Safety is huge when it comes to any sport/hobby, but especially when riding a horse. A popular thing among equestrians is a helmet. Helmets are a great way to keep your head protected while riding. It has saved lives and protected against severe injuries. They are a great item to have, but there are some myths out there about helmets. It is important to find the right helmet to make sure that you are safe and protected while riding. Today we are going to go over some do's and don'ts to help you choose the perfect helmet for you!
Helmet Myths: Just like every thing in life, there are some false facts out there regarding helmets.
1. "Bike helmets are safe for riding horses"
While a bike helmet looks pretty close to a riding helmet, they are very different. Bike helmets are strong, but they are not built to the same design as equestrian helmets. They also don't match the safety standards. Equestrian helmets are tested to protect against riding specific accidents. They offer added protection to certain areas of the body that are in most danger, like the back of the head.
2."All helmets are created equal"
All certified ASTM/SEI helmets go through an approval process. Even the higher priced helmets have to meet these minimum safety standards. The higher priced ones may exceed the same testing standards and they may have more options. This may include more padding, different styles, or different materials, but they do meet the same safety standards. It is best to figure out which is most beneficial to you.
3. "Speed increases the risk of injury"
Speed is a factor, but the risk of injury really depends on how far you are from the ground. If you are traveling 5 mph or 35 mph, a fall from over 2 feet above the ground can cause an injury. Going faster can be scary, but you can get just as hurt at a walk. It all depends on the situation, how far you fall, and how you land. That is why a helmet is so important.
True Helmet Facts: Let's get to know the true facts to keep your head protected!
1. "Helmets need to be replaced"
If you are in a riding accident, regardless if it is serious or not, your helmet should be replaced. Just because the surface looks fine doesn't mean that the fall didn't cause some sort of invisible damage to the helmet. If there is something defected that you can't see, it can result in less protection if an accident happens in the future. Even if a helmet has not been in an accident or fall, you should replace it after 5 years of use.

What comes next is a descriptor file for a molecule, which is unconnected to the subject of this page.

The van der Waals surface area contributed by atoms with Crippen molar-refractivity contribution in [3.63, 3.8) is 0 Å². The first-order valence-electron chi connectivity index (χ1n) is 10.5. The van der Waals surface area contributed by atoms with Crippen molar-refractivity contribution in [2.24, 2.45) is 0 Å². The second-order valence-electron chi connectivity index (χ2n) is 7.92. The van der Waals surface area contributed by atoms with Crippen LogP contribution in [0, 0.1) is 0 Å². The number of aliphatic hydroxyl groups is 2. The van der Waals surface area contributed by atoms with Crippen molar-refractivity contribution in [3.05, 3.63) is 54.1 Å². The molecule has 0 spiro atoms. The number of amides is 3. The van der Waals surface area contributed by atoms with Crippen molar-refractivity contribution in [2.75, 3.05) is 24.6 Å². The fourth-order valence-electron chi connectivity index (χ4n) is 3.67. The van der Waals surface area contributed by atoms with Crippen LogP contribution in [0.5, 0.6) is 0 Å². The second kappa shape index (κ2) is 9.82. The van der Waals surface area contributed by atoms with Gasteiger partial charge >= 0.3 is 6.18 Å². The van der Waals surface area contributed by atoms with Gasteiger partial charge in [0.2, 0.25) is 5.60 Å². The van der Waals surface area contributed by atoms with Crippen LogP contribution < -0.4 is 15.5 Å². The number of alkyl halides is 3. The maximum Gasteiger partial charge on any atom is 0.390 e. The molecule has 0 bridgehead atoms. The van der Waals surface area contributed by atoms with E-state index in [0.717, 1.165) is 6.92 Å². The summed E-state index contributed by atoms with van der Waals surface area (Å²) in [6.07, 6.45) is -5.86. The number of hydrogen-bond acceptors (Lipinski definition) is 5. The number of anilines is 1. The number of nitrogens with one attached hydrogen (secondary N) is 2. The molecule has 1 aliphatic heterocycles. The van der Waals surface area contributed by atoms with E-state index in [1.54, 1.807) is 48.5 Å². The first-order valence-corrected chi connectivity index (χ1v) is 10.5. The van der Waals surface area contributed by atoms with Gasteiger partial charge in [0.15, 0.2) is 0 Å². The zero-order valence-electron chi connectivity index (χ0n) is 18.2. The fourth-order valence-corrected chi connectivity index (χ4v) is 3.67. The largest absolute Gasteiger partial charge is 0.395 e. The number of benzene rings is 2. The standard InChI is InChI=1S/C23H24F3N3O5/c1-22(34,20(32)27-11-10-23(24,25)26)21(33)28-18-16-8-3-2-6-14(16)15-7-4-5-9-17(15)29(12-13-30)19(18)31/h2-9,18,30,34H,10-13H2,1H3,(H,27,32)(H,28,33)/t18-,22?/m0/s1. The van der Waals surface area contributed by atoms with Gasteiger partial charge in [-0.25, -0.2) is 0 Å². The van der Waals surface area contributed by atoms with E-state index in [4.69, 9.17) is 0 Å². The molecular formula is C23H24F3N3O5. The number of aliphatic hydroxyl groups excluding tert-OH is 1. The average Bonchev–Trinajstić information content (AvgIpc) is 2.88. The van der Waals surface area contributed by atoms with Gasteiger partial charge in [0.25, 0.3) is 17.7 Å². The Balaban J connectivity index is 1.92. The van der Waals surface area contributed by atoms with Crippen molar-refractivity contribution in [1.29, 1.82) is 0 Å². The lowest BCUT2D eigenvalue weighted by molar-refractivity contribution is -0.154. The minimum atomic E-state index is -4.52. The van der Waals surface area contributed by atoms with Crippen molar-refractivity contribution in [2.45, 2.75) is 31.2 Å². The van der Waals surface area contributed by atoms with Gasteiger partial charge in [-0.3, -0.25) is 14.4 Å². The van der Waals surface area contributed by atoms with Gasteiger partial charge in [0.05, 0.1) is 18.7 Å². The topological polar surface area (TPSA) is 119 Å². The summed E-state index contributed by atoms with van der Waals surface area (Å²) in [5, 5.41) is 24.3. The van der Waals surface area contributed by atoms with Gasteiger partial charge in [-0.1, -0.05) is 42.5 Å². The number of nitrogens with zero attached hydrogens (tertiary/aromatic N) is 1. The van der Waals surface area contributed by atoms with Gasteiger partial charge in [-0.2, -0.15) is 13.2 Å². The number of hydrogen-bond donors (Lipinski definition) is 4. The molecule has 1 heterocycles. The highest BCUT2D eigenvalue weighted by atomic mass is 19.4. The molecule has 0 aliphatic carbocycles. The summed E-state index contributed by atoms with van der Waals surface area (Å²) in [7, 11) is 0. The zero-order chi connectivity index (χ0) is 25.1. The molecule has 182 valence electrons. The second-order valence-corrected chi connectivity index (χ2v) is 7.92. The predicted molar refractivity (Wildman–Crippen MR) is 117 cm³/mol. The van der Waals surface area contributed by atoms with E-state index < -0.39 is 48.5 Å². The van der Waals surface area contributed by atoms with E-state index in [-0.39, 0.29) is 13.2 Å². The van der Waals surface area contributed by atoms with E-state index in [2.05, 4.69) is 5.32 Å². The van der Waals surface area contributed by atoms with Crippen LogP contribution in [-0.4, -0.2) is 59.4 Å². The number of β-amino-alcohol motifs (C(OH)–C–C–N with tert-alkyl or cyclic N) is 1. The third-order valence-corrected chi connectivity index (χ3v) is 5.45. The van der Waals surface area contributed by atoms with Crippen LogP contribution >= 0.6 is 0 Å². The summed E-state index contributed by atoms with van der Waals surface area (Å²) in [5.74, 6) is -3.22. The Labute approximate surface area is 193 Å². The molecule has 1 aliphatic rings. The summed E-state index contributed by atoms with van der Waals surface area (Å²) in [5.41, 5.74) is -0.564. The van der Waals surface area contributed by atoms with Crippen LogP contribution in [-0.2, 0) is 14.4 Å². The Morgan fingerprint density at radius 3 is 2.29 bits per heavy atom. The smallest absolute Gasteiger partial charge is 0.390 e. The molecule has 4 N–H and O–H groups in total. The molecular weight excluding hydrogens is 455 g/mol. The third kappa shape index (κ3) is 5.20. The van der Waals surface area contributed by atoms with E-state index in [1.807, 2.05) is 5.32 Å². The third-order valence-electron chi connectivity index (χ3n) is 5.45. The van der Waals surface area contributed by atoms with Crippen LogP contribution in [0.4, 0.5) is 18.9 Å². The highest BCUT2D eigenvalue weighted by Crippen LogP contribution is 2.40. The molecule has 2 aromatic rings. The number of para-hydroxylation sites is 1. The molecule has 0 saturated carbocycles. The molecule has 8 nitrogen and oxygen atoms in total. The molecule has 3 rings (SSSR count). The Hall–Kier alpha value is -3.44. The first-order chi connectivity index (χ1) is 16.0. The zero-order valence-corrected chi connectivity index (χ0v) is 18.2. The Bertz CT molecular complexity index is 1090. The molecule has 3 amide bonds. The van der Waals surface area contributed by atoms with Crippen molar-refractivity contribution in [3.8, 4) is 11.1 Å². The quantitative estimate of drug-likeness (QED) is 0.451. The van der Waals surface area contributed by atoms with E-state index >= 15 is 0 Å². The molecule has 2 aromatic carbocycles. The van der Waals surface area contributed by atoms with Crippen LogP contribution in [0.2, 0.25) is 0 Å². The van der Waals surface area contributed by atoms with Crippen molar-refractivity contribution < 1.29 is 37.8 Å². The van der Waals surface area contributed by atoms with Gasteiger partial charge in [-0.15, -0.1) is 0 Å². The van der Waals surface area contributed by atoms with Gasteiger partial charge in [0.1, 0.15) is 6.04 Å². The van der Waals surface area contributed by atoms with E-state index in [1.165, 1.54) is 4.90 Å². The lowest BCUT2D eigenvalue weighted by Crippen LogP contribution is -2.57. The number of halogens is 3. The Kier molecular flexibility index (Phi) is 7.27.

2. "A used helmet can be a deadly risk"
A used helmet may be a less expensive option, but again with the invisible damage. There could be some sort of defect that can't be seen that could compromise your safety. If there are visible distress marks, definitely do not get that one. A helmet that has been in a fall looses its integrity.
3. "All riding helmets should be ASTM/SEI approved"
A proper ASTM/SEI approved helmet can prevent significant injury or even death. Helmets that are certified with ASTM/SEI have undergone testing to prove the design is safe and will prevent injury.
4. "Head injuries are cumulative"
Hitting your head is never a good thing, especially more than once. Research has shown that injuring your head can be made worse if you have a history of head related injuries. Getting numerous concussions can cause long term damage to your brain.
5. "Fit is everything"
It is super important that your helmet is approved/certified, but it also needs to fit correctly to do its job. A helmet needs to be firm, but comfortable. It should not easily shift back and forth and the chin strap should be snug. A correct strap should sit against the chin, below the ear. A little trick to tell if your helmet fits is put it on your head without buckling it. Then tip your head upside down. If the helmet stays put without being secure, it should be a good fit for you. If you are unsure on fit, never be afraid to ask for help.
Our biggest concern is your SAFETY! Never be afraid to ask us for help and we hope these helmet facts and myths help you in choosing the right one. Horses are our lives, but your noggin is important too!